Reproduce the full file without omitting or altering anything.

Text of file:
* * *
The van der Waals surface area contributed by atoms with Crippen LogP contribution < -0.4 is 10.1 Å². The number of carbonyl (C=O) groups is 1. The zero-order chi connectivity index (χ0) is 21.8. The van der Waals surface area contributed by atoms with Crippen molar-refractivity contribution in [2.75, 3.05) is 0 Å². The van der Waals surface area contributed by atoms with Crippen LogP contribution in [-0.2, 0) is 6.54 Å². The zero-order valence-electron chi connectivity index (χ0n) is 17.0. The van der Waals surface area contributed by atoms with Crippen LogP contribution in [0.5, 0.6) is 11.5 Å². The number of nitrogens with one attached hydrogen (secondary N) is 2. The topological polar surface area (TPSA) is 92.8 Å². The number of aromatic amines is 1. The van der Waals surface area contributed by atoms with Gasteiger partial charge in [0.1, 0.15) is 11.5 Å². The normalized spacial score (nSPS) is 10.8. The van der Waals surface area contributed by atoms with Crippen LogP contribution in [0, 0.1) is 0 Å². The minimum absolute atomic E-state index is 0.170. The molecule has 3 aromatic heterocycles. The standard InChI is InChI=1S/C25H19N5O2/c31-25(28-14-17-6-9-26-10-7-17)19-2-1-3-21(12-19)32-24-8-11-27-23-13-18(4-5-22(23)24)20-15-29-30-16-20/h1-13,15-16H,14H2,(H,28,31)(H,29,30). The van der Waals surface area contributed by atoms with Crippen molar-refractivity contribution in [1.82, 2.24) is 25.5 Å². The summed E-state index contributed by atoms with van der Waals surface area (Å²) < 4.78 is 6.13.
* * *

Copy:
The van der Waals surface area contributed by atoms with Crippen LogP contribution < -0.4 is 10.1 Å². The number of carbonyl (C=O) groups is 1. The zero-order chi connectivity index (χ0) is 21.8. The van der Waals surface area contributed by atoms with Crippen molar-refractivity contribution in [2.75, 3.05) is 0 Å². The van der Waals surface area contributed by atoms with Crippen LogP contribution in [-0.2, 0) is 6.54 Å². The zero-order valence-electron chi connectivity index (χ0n) is 17.0. The van der Waals surface area contributed by atoms with Crippen LogP contribution in [0.5, 0.6) is 11.5 Å². The number of nitrogens with one attached hydrogen (secondary N) is 2. The topological polar surface area (TPSA) is 92.8 Å². The number of aromatic amines is 1. The van der Waals surface area contributed by atoms with Gasteiger partial charge in [0.1, 0.15) is 11.5 Å². The normalized spacial score (nSPS) is 10.8. The van der Waals surface area contributed by atoms with Crippen LogP contribution in [0, 0.1) is 0 Å². The minimum absolute atomic E-state index is 0.170. The molecule has 3 aromatic heterocycles. The standard InChI is InChI=1S/C25H19N5O2/c31-25(28-14-17-6-9-26-10-7-17)19-2-1-3-21(12-19)32-24-8-11-27-23-13-18(4-5-22(23)24)20-15-29-30-16-20/h1-13,15-16H,14H2,(H,28,31)(H,29,30). The van der Waals surface area contributed by atoms with Crippen molar-refractivity contribution in [1.82, 2.24) is 25.5 Å². The summed E-state index contributed by atoms with van der Waals surface area (Å²) < 4.78 is 6.13.